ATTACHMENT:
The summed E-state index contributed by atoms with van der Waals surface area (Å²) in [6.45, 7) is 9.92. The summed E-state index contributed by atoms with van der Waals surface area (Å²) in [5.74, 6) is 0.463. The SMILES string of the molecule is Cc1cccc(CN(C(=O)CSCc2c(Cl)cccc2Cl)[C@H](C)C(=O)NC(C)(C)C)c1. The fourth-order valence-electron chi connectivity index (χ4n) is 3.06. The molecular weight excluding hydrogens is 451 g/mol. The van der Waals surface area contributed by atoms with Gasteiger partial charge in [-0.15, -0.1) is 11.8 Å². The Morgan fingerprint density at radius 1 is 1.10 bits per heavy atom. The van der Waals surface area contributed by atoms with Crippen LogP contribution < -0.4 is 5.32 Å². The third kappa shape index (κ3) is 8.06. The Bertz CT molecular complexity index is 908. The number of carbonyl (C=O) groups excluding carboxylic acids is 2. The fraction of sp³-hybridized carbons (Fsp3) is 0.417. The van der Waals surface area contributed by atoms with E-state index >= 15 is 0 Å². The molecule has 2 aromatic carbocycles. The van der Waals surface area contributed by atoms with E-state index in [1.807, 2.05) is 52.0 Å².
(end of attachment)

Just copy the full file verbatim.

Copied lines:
The summed E-state index contributed by atoms with van der Waals surface area (Å²) in [6.45, 7) is 9.92. The summed E-state index contributed by atoms with van der Waals surface area (Å²) in [5.74, 6) is 0.463. The SMILES string of the molecule is Cc1cccc(CN(C(=O)CSCc2c(Cl)cccc2Cl)[C@H](C)C(=O)NC(C)(C)C)c1. The fourth-order valence-electron chi connectivity index (χ4n) is 3.06. The molecular weight excluding hydrogens is 451 g/mol. The van der Waals surface area contributed by atoms with Gasteiger partial charge in [-0.15, -0.1) is 11.8 Å². The Morgan fingerprint density at radius 1 is 1.10 bits per heavy atom. The van der Waals surface area contributed by atoms with Crippen LogP contribution < -0.4 is 5.32 Å². The third kappa shape index (κ3) is 8.06. The Bertz CT molecular complexity index is 908. The number of carbonyl (C=O) groups excluding carboxylic acids is 2. The fraction of sp³-hybridized carbons (Fsp3) is 0.417. The van der Waals surface area contributed by atoms with E-state index >= 15 is 0 Å². The molecule has 2 aromatic carbocycles. The van der Waals surface area contributed by atoms with E-state index in [1.807, 2.05) is 52.0 Å².